consumers’ benefit resulted in a declining supply base, market imbalance, and
overall industry dysfunction that resulted in the 1970s shortages.
The shortages prompted government to modify natural gas regulatory policy in
order to stimulate production. A complex series of events led to congressional
passage of the Natural Gas Policy Act of 1978 (NGPA). Basically, the NGPA,
administered by the newly created Federal Energy Regulatory Commission (FERC)
of the Department of Energy, sought to phase out gas price ceilings and
stimulate production to eliminate shortages. The NGPA, as MacAvoy effectively
depicts, was effective in creating a natural gas supply “bubble.” This
oversupply situation created a new problem: pipelines committed to long-term
gas contracts found that these contracts required substantially higher prices
than those in the emerging “spot” market that developed in order to clear the
This new market scenario prompted yet another federal regulatory reaction. In
order to relieve gas pipelines of their long-term, high cost gas purchase
contracts with producers, FERC initiated a new process that ultimately
resulted in eliminating interstate pipelines’ merchant status and replacing it
with a transportation function. Thus, under FERC Order 636 (as well as other
orders leading up to this one), FERC transformed gas pipelines into virtual
common carriers. Industrial and large consumers now contracted directly with
producers for natural gas supply and pipelines for transportation services.
However, FERC has continued to regulate the gas pipelines’ transportation
MacAvoy argues that while this partial deregulation of the natural gas
industry is a step in the right direction, it has not solved the gas
industry’s structural problems. By regulating transportation service prices,
FERC is ultimately restricting growth in overall pipeline capacity. He states
that “By preventing markets from fully using available capacity, FERC
regulation continues to impose rigidities in supply that were inherent in the
merchant contract system of the 1970s and 1980s” (p. 95). Later in the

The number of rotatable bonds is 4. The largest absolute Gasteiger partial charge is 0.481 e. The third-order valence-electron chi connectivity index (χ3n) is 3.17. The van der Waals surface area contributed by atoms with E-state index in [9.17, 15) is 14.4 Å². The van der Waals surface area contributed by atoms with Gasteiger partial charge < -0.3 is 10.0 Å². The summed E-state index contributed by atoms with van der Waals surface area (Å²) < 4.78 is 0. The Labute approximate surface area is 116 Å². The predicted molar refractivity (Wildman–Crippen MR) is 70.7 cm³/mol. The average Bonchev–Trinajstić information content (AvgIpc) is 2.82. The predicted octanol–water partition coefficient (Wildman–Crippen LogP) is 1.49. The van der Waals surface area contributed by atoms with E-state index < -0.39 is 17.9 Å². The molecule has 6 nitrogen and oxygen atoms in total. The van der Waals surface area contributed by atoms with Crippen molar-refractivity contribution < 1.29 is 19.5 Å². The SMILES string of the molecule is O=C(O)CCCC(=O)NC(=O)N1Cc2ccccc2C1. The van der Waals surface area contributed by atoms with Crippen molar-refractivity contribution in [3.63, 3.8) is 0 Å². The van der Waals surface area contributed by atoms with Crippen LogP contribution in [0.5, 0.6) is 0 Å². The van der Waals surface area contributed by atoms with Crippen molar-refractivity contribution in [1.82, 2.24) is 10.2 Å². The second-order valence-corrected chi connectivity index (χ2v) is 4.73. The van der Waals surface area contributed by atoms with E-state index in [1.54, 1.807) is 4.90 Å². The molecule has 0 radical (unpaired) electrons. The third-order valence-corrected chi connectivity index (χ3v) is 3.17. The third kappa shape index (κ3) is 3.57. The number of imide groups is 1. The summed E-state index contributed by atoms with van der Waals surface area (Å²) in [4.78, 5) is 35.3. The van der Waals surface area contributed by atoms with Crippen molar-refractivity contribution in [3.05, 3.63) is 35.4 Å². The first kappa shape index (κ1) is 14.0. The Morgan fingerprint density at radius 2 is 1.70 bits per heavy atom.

conclusion, MacAvoy admits that “Gas production and transport is moving toward
long-term supply levels that are likely to be close to those realized if
markets were free of regulation.” (p. 120), but he calls for full deregulation
now in order to benefit from “prices today that are 20 percent less .” (p.
MacAvoy also examines what has become the “missing person” in the deregulated
energy industry. The once highly touted prospect that residential consumers
nationwide would be able to chose their gas supplier in a way similar to that
of long-distance telephone companies has not come to fruition for many
customers. MacAvoy attributes this reality to both consumer indifference and
the fact that individual consumers probably would not realize a significant
benefit from such unbundled services.
MacAvoy’s concise book provides a strong argument buttressed by historical
statistics and econometric modeling that natural gas regulation has not
provided consistent benefits to any segment of the natural gas industry
including consumers. Ultimately, MacAvoy posits that over time an unregulated
gas market will function in the public interest more so than a regulated one.
His thesis is compelling, but it leaves unaddressed the issue of why
government imposed regulation in the first place. MacAvoy has shown that even
a well-intentioned regulatory regime is no match for an unregulated and truly
competitive market in maintaining supply-demand balance and reasonable prices.
Christopher Castaneda is an Associate Professor of History at California
State University, Sacramento and author of several books on the natural gas
industry including Invisible Fuel: Manufactured and Natural Gas in America,
1800-2000 (New York: Twayne Publishers, 1999).
|Subject(s):||Government, Law and Regulation, Public Finance|
|Geographic Area(s):||North America|
|Time Period(s):||20th Century: WWII and post-WWII|